"Thalamic syndrome (or thalamic pain syndrome) is a condition that can be associated with inadequate blood supply from the posterior cerebral artery. It is a rare neurological disorder in which the body becomes hypersensitive to pain as a result of damage to the thalamus, a part of the brain that affects sensation. The thalamus has been described as the brain’s sensory relay station. Primary symptoms include pain and loss of sensation, usually in the face, arms, and/or legs.

Pain or discomfort may be felt[1] after being mildly touched or even in the absence of a stimulus. The pain associated with thalamic syndrome may be made worse by exposure to heat or cold and by emotional distress. Sometimes, this may include even such emotions as those brought on by listening to music."

Can u just give me a bit more info about theLyrica, etc? Whats that, some sort of prescription, steroid?

My 4th bleed & surgery was in the R. thalamus (on top of brainstem). Thalamic pain syndrome is also called central nerve pain & central pain.
The Central Pain Alliance gives a perfect description of it! :slight_smile: http://www.centralpain.org/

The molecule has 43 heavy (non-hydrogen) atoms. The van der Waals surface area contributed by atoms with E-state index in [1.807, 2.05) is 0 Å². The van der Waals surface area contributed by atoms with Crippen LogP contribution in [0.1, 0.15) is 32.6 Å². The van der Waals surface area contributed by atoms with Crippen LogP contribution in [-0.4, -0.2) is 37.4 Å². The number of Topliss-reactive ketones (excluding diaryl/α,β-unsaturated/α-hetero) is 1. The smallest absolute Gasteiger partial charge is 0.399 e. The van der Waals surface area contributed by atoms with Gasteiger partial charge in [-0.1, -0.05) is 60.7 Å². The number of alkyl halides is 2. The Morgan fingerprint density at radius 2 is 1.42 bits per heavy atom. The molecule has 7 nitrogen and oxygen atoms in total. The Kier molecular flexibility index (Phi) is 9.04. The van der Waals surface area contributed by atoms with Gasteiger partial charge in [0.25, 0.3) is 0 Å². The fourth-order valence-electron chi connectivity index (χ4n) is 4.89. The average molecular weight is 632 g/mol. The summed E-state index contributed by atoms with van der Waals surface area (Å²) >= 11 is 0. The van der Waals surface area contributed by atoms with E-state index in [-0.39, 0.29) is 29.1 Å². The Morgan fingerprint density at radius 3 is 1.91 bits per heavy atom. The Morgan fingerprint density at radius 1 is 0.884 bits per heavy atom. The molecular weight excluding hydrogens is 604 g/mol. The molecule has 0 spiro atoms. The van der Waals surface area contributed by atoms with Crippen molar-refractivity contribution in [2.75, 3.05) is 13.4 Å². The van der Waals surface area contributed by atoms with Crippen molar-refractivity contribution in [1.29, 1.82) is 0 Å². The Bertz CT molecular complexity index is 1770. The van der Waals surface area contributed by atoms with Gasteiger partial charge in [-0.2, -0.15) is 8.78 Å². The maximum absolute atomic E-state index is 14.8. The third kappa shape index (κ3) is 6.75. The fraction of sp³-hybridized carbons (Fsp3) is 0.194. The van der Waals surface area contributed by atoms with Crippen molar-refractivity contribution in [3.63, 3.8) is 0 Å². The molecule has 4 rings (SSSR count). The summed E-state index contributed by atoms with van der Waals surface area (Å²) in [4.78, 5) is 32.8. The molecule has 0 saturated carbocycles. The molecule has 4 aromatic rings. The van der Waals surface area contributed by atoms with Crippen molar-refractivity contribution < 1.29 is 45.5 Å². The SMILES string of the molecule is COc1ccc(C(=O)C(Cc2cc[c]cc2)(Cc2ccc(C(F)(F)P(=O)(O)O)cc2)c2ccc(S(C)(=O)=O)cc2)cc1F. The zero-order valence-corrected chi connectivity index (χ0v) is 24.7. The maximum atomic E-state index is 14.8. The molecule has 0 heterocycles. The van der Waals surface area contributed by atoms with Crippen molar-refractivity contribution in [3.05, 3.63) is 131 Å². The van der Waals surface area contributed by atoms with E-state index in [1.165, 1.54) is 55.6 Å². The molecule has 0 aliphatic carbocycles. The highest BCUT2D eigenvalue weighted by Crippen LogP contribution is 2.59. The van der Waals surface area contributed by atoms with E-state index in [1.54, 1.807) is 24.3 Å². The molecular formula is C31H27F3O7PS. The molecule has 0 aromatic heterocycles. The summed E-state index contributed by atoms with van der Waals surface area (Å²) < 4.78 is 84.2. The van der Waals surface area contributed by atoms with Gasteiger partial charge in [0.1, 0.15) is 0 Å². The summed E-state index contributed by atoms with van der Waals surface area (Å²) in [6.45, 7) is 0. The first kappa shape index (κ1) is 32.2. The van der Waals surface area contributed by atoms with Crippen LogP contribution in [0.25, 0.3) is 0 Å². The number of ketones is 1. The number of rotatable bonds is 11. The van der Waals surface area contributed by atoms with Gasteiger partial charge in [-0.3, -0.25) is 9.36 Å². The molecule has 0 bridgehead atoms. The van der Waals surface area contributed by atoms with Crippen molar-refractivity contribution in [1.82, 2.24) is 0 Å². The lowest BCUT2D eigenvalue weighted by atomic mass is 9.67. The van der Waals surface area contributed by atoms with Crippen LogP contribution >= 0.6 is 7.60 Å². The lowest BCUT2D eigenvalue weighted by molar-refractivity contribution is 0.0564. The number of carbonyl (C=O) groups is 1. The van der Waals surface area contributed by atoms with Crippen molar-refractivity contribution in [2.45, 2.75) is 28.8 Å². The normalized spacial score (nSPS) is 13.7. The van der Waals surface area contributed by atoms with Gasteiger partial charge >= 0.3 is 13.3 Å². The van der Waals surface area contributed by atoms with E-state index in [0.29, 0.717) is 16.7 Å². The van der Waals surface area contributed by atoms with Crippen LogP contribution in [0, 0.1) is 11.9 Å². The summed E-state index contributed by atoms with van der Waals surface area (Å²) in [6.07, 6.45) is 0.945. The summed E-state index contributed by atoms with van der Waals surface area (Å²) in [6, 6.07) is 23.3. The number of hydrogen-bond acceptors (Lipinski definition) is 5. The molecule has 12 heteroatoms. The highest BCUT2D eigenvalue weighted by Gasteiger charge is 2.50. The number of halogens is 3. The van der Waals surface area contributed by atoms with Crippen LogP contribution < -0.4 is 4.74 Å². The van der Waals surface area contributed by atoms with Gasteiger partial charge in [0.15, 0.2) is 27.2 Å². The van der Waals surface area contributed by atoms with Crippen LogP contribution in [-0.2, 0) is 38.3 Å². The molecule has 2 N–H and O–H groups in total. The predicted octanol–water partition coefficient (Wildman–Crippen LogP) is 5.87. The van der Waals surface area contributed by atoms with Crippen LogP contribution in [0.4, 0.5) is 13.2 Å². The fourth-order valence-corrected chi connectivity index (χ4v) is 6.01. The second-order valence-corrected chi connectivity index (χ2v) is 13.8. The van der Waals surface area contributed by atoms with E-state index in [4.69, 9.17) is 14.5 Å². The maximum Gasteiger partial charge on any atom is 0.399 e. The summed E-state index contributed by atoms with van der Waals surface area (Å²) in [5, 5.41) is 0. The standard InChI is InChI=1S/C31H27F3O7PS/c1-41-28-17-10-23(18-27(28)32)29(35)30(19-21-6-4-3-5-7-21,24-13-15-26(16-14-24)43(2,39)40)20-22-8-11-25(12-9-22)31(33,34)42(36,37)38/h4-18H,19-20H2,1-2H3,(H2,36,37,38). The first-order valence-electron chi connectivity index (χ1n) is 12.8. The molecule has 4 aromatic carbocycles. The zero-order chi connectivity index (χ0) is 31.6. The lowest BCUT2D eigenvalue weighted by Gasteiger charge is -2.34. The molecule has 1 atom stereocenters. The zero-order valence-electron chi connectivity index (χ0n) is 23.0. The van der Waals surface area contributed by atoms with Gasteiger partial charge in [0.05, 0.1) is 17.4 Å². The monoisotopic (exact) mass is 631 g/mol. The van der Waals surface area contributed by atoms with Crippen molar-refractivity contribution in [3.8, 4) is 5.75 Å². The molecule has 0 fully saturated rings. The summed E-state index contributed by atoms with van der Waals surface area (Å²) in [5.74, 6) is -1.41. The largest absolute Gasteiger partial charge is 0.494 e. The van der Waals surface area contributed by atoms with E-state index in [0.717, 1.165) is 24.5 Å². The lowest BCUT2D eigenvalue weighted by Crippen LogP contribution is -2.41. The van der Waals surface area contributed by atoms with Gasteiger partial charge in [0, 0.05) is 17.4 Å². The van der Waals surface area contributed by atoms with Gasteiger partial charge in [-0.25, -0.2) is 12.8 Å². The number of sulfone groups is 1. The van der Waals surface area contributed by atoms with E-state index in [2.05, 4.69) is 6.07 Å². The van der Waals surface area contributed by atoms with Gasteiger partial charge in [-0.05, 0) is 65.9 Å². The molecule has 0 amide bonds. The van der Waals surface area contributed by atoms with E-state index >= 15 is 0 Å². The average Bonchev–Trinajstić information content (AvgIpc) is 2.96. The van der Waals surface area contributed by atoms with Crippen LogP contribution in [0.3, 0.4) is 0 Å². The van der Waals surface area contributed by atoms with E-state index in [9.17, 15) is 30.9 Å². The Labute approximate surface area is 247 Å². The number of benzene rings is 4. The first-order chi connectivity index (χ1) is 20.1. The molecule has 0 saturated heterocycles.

Lyrica & Neurontin are anticonvulsants, Amitriptylin is a tricyclic antidepressant & Baclofen is a muscle relaxer and an antispastic agent. These meds are often prescribed for the relief of central nerve pain - sometimes it helps, sometimes it doesn’t. In my case, the above meds did not offer relief.
Relentless ‘burning’ is a constant for me & some days are more tolerable than others. During the daytime when/if I can busy myself is when it’s most tolerable. Temperatures, lack of sleep, emotions affect it as well. Sleep is the only ‘time out’ I get from it…

Here is a simplified explanation to the term, "central pain." :)
Click on the central pain 'tab' @ http://www.emiliemcmahon.ca/englishmrp.html

Patti, I was at a loss for this pain and how to deal with it. The pain is truly unbearable some days. You have given us a wealth of info, and I’m deeply appreciative. Thank you!!! :slight_smile: